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There are two methods...
This method consists of stressing and reinforcing the inside of large steel buttresses, and then casting the concrete around the reinforcement. This method can only be done at a precast manufacturing facility. The completed Pre-Stressed concrete members will then be trucked out to the job site and assembled.
Instead of stressing the reinforcing inside of large steel buttresses at a manufacturing plant, the high tensile cables are simply installed on the job site after the contractor forms up the slabs or constructs the walls and columns. The cables are housed in sheathing or duct that prevents the steel from bonding to the concrete so that it can be stressed after the concrete cures (hardens). Using the Post-Tensioning method of Pre-Stressing enables a builder to capitalise on all of the advantages of Pre-Stressed concrete or masonry while still having the flexibility to construct the member on the job site.
WHY DOESCONCRETE AND MASONRY NEED TO BE REINFORCED?
RESIST COMPRESSIVE FORCES
Concrete, masonry, and most cement based products are very strong in compression as they have a high capacity to resist compressive forces. Compressive forces can be described as crushing forces. Concrete has a very high compressive strength that can be anywhere from 17.24 N/mm2 and in most residential foundations to 27.58 N/mm2 in suspended slabs and walls in buildings, to even higher strengths in bridges. However, concrete is relatively weak in tension as it does not resist tensile forces very well. Tensile forces are the forces that pull an element apart and cause cracking in concrete.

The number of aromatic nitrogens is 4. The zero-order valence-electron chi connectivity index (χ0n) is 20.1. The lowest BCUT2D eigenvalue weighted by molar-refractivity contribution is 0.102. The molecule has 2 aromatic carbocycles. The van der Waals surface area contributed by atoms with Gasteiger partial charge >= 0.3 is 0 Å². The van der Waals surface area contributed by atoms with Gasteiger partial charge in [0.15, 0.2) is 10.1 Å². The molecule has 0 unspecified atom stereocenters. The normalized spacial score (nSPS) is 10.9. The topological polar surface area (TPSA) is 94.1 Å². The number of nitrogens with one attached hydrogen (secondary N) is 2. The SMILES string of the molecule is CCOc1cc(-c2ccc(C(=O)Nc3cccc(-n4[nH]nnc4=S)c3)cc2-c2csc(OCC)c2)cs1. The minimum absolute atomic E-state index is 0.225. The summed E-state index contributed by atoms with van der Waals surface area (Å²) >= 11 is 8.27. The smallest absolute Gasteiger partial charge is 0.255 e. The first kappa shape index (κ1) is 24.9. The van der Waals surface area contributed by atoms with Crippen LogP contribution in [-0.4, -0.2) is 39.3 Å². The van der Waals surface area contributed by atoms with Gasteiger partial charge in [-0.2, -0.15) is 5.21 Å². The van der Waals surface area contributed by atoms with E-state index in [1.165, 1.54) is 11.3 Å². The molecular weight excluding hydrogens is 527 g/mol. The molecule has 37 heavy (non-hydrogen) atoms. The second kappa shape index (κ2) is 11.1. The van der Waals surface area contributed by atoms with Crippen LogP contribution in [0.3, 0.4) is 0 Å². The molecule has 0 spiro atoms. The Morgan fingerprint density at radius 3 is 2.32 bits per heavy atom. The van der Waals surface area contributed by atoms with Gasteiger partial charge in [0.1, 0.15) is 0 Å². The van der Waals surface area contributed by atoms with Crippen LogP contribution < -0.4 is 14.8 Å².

Conversely, steel is very strong in tension. It has a high capacity for resisting the forces that pull apart or bend it. Combining specially produced high tensile woven wire cables as the reinforcement with concrete or masonry, results in a product that can resist both compressive forces and tensile forces. In addition, substantial benefits can be achieved by using tendons to "squeeze the concrete together" or place it in compression. Compressing the concrete increases the bending strength of the member without which cracking will occur. By increasing the tensile strength of the member (making the concrete slab or masonry wall stiffer), a designer can achieve longer spans with thinner concrete sections.
Putting the concrete into compression also helps to resist the development of shrinkage cracks. Shrinkage cracks, while typically not detrimental to the flexural performance of the structure, can be unsightly and can allow the passage of moisture or termites. Generally, shrinkage cracks will develop in most cement based products as the water combines with the cement and the concrete cures (hardens). The more the concrete is "squeezed together", the less likely it is that shrinkage cracks will develop or open.
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